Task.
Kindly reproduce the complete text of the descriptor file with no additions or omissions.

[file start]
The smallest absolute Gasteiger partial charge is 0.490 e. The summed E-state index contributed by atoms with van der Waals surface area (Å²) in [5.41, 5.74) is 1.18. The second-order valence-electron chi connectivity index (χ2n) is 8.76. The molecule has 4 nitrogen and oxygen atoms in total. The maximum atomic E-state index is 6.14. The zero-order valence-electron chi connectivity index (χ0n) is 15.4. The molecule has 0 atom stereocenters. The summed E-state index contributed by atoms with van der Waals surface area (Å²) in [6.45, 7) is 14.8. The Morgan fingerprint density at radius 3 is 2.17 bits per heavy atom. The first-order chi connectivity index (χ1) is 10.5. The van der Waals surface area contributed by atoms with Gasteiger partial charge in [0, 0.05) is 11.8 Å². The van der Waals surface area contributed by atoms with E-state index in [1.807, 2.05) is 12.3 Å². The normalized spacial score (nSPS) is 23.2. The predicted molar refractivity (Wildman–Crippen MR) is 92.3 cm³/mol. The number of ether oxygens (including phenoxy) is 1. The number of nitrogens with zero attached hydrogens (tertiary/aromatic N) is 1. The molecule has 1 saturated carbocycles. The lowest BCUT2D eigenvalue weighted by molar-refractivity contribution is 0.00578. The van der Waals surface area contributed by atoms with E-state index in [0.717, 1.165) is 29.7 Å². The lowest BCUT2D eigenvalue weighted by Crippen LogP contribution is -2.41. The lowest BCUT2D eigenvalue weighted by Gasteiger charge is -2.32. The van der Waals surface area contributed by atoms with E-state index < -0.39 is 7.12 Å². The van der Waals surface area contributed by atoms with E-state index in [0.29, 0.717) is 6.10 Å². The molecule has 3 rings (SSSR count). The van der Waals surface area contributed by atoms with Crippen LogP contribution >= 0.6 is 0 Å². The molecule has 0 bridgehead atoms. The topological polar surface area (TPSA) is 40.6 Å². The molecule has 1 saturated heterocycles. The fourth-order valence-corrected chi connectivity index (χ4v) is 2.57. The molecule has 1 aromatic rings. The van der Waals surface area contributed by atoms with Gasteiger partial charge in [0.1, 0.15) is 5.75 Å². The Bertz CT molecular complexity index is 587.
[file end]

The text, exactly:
The smallest absolute Gasteiger partial charge is 0.490 e. The summed E-state index contributed by atoms with van der Waals surface area (Å²) in [5.41, 5.74) is 1.18. The second-order valence-electron chi connectivity index (χ2n) is 8.76. The molecule has 4 nitrogen and oxygen atoms in total. The maximum atomic E-state index is 6.14. The zero-order valence-electron chi connectivity index (χ0n) is 15.4. The molecule has 0 atom stereocenters. The summed E-state index contributed by atoms with van der Waals surface area (Å²) in [6.45, 7) is 14.8. The Morgan fingerprint density at radius 3 is 2.17 bits per heavy atom. The first-order chi connectivity index (χ1) is 10.5. The van der Waals surface area contributed by atoms with Gasteiger partial charge in [0, 0.05) is 11.8 Å². The van der Waals surface area contributed by atoms with E-state index in [1.807, 2.05) is 12.3 Å². The normalized spacial score (nSPS) is 23.2. The predicted molar refractivity (Wildman–Crippen MR) is 92.3 cm³/mol. The number of ether oxygens (including phenoxy) is 1. The number of nitrogens with zero attached hydrogens (tertiary/aromatic N) is 1. The molecule has 1 saturated carbocycles. The lowest BCUT2D eigenvalue weighted by molar-refractivity contribution is 0.00578. The van der Waals surface area contributed by atoms with E-state index in [0.717, 1.165) is 29.7 Å². The lowest BCUT2D eigenvalue weighted by Crippen LogP contribution is -2.41. The lowest BCUT2D eigenvalue weighted by Gasteiger charge is -2.32. The van der Waals surface area contributed by atoms with E-state index < -0.39 is 7.12 Å². The van der Waals surface area contributed by atoms with E-state index in [0.29, 0.717) is 6.10 Å². The molecule has 3 rings (SSSR count). The van der Waals surface area contributed by atoms with Crippen LogP contribution >= 0.6 is 0 Å². The molecule has 0 bridgehead atoms. The topological polar surface area (TPSA) is 40.6 Å². The molecule has 1 saturated heterocycles. The fourth-order valence-corrected chi connectivity index (χ4v) is 2.57. The molecule has 1 aromatic rings. The van der Waals surface area contributed by atoms with Gasteiger partial charge in [0.1, 0.15) is 5.75 Å². The Bertz CT molecular complexity index is 587.